AWS News Blog
New- Amazon DevOps Guru Helps Identify Application Errors and Fixes
Today, we are announcing Amazon DevOps Guru, a fully managed operations service that makes it easy for developers and operators to improve application availability by automatically detecting operational issues and recommending fixes. DevOps Guru applies machine learning informed by years of operational excellence from Amazon.com and Amazon Web Services (AWS) to automatically collect and analyze data such as application metrics, logs, and events to identify behavior that deviates from normal operational patterns.
Once a behavior is identified as an operational problem or risk, DevOps Guru alerts developers and operators to the details of the problem so they can quickly understand the scope of the problem and possible causes. DevOps Guru provides intelligent recommendations for fixing problems, saving you time resolving them. With DevOps Guru, there is no hardware or software to deploy, and you only pay for the data analyzed; there is no upfront cost or commitment.
Distributed/Complex Architecture and Operational Excellence
As applications become more distributed and complex, operators need more automated practices to maintain application availability and reduce the time and effort spent on detecting, debugging, and resolving operational issues. Application downtime, for example, as caused by misconfiguration, unbalanced container clusters, or resource depletion, can result in significant revenue loss to an enterprise.
In many cases, companies must invest developer time in deploying and managing multiple monitoring tools, such as metrics, logs, traces, and events, and storing them in various locations for analysis. Developers or operators also spend time developing and maintaining custom alarms to alert them to issues such as sudden spikes in load balancer errors or unusual drops in application request rates. When a problem occurs, operators receive multiple alerts related to the same issue and spend time combining alerts to prioritize those that need immediate attention.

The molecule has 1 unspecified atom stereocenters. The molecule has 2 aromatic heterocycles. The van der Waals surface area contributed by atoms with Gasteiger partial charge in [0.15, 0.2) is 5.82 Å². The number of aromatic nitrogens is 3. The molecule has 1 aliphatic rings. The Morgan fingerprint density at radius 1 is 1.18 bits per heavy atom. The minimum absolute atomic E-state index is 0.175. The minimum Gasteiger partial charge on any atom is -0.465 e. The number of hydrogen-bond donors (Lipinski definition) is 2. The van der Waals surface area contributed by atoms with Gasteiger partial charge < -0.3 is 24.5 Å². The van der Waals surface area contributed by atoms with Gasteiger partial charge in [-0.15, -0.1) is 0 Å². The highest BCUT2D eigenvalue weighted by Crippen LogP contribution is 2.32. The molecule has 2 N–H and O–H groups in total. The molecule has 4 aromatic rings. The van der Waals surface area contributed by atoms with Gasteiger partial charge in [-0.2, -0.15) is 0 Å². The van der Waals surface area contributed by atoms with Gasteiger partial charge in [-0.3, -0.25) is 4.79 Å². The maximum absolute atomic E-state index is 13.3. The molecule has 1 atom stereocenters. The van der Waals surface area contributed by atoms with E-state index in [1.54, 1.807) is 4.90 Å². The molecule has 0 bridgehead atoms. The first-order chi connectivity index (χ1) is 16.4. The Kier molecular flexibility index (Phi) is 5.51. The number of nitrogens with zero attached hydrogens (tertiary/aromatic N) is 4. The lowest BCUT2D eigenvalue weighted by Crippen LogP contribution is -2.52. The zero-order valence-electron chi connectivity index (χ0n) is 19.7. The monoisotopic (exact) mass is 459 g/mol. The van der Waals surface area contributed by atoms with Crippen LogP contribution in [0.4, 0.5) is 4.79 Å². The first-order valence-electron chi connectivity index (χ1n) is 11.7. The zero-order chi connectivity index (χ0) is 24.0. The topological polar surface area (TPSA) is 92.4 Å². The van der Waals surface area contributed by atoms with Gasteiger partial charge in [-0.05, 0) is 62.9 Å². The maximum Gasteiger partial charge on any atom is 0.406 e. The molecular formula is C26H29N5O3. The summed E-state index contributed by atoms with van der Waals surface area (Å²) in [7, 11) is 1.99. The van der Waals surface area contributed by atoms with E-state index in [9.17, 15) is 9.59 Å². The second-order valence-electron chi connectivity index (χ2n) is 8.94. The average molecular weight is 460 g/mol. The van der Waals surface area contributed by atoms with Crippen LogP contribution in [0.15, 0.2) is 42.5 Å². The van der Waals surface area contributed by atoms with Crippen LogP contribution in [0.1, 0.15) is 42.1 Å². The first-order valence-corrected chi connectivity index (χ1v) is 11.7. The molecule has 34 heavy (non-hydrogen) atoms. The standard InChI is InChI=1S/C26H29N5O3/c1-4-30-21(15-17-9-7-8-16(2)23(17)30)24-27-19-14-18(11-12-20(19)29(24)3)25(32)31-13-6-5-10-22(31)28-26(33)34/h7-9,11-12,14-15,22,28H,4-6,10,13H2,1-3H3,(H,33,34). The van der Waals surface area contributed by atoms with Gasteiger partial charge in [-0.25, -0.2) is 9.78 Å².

How DevOps Guru Works
The DevOps Guru machine learning models leverages AWS expertise in running highly available applications for the world’s largest e-commerce business for the past 20 years. DevOps Guru automatically detects operational problems, details the possible causes, and recommends remediation actions. DevOps Guru provides customers with a single console experience to search and visualize operational data by integrating data across multiple sources supporting Amazon CloudWatch, AWS Config, AWS CloudTrail, AWS CloudFormation, and AWS X-Ray and reduces the need to use multiple tools.
Getting Started with DevOps Guru
Activating DevOps Guru is as easy as accessing the AWS Management Console and clicking Enable. When enabling DevOps Guru, you can select the IAM role. You’ll then choose the AWS resources to analyze, which may include all resources in your AWS account or just specified CloudFormation StackSets. Finally, you can set an Amazon SNS topic if you want to send notifications from DevOps Guru via SNS.
DevOps Guru starts to accumulate logs and analyze your environment; it can take up to several hours. Let’s assume we have a simple serverless architecture as shown in this illustration.
When the system has an error, the operator needs to investigate if the error came from Amazon API Gateway, AWS Lambda, or AWS DynamoDB. They must then determine the root cause and how to fix the issue. With DevOps Guru, the process is now easy and simple.